Review: Irving Pichel’s “The Pied Piper,” Starring Monty Woolley

Anne Baxter, Monty Woolley, and Roddy McDowall in
Anne Baxter, Monty Woolley, and Roddy McDowall in "The Pied Piper"

An old Englishman vacationing in France finds himself attempting to escape the 1940 Nazi invasion in Irving Pichel’s The Pied Piper. Monty Woolley plays a curmudgeonly old man who ends up transporting a group of children (led by Roddy McDowall) to safety, and of course, finds himself slowly warming up to them over the course of the film. It’s heavily sentimental, manipulative stuff, though the film takes an interesting turn in its third act with the introduction of the Nazi villain, Major Diessen (Otto Preminger in his acting debut). Alfred Newman’s score pushes the emotions harder than necessary, and the cramped sets give the film an inescapable cheapness. The Pied Piper wound up with three undeserved Oscar nominations, including one for Best Picture and one for Woolley’s satisfactory performance.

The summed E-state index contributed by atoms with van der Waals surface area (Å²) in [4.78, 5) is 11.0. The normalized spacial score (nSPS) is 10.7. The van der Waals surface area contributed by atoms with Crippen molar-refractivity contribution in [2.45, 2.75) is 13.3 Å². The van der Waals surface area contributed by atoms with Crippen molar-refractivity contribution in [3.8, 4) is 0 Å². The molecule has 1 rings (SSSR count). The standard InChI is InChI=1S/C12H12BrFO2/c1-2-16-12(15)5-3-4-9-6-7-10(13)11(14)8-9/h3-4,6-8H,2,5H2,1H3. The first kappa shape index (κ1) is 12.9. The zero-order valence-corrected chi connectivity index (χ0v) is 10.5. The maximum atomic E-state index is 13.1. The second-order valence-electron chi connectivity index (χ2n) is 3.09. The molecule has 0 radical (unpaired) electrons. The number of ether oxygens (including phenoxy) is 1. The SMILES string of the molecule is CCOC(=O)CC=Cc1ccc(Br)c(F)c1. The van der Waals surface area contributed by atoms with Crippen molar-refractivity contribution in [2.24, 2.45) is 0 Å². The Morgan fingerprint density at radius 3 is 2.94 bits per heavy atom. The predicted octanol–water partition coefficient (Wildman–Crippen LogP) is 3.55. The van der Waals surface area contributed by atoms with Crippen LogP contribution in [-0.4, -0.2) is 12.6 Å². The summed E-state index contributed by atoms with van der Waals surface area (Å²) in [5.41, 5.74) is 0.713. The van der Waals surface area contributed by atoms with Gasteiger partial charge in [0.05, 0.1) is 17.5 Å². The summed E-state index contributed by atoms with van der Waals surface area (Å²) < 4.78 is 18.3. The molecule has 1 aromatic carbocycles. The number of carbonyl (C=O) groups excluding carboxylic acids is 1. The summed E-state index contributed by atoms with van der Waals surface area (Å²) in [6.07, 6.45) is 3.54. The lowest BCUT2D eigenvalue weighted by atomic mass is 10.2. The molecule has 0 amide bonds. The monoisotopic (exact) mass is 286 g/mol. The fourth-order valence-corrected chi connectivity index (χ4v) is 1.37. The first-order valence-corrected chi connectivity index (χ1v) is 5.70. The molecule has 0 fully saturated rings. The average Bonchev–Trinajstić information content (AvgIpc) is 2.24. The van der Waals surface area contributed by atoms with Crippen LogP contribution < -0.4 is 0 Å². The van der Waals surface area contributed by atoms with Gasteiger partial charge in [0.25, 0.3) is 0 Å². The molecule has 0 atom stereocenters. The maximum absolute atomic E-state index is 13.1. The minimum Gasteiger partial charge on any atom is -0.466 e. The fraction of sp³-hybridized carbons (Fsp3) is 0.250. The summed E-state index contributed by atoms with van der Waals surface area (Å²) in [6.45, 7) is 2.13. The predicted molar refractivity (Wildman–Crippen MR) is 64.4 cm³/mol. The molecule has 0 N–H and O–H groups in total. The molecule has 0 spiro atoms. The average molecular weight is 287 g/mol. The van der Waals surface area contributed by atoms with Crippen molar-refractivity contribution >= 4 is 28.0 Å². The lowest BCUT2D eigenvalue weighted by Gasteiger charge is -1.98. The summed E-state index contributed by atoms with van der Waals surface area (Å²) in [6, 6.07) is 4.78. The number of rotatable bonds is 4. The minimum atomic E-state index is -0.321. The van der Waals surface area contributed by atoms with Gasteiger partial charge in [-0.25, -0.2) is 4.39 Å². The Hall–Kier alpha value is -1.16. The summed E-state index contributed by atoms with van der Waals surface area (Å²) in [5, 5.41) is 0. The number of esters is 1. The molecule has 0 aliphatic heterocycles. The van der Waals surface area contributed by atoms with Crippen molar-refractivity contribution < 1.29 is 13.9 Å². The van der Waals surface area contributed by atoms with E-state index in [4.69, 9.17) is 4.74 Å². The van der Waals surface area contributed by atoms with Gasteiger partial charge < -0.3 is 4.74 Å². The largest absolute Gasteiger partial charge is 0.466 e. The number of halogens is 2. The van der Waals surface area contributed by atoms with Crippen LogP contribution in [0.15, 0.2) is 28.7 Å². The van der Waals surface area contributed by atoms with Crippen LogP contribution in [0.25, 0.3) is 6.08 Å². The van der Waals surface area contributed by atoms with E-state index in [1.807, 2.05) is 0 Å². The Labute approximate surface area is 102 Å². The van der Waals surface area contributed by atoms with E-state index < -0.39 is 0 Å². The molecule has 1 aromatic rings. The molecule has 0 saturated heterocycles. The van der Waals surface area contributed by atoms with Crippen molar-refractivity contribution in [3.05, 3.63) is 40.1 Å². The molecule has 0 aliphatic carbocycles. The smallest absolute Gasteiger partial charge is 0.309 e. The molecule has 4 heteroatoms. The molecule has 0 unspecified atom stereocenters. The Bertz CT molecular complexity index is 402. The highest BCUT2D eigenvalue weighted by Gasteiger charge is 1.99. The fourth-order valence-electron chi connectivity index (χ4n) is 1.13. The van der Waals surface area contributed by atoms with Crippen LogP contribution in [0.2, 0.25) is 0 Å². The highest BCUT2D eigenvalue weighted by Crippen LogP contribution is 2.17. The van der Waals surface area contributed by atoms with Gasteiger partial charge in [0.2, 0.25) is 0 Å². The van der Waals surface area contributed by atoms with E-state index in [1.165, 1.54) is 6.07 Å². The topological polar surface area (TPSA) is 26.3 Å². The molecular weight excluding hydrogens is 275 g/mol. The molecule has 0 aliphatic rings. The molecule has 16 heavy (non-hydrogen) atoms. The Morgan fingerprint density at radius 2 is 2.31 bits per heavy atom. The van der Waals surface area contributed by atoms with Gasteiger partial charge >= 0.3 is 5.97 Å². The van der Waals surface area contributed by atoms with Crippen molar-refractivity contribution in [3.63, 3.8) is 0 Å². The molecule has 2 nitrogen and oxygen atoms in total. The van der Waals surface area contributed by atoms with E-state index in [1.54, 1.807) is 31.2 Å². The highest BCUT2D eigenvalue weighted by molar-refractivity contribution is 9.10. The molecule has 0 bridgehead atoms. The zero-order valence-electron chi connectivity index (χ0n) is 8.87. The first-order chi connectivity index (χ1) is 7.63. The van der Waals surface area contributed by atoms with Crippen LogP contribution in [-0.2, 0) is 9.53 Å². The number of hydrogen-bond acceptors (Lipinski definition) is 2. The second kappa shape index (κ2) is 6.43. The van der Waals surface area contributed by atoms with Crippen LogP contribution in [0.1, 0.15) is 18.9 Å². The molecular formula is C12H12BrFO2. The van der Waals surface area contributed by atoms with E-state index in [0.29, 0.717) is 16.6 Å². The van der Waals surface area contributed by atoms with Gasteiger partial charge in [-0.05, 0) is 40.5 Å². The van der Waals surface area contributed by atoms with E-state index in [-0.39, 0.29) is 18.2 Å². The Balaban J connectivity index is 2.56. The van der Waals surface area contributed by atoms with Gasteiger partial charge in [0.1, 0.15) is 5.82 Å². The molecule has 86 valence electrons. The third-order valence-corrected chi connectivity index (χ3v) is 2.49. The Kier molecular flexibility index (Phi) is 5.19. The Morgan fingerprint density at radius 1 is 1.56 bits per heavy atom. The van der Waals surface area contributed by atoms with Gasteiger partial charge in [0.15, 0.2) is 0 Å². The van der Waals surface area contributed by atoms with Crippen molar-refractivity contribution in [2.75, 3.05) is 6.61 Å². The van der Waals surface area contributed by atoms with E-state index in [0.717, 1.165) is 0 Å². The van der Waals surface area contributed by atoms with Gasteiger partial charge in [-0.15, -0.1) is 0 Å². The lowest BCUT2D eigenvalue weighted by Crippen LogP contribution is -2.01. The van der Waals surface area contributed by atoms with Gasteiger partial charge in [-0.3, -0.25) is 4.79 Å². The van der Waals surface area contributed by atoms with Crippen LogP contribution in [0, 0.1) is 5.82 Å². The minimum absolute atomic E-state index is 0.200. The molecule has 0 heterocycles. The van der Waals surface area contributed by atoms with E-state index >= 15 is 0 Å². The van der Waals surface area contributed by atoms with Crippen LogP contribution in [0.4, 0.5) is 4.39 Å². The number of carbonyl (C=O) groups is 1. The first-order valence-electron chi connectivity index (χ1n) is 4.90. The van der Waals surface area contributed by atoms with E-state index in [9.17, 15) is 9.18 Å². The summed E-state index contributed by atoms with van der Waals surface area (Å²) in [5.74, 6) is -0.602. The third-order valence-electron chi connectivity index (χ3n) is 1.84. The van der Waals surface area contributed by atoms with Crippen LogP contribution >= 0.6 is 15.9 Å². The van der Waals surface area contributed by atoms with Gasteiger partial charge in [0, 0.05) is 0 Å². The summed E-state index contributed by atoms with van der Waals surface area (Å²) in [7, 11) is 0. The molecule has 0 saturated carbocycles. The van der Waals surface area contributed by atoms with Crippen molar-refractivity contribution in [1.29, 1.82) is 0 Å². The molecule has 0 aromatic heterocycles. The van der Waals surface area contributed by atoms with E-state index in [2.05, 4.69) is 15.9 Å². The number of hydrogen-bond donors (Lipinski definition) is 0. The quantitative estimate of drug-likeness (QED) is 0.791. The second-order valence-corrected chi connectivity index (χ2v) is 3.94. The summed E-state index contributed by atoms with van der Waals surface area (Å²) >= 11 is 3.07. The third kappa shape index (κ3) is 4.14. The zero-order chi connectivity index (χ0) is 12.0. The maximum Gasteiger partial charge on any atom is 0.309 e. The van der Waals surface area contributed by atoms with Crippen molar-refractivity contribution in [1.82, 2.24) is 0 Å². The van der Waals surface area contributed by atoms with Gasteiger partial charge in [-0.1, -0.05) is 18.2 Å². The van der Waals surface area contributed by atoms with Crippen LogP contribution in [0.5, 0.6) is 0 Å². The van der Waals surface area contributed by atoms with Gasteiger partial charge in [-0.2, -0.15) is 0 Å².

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Read the review in The New York Times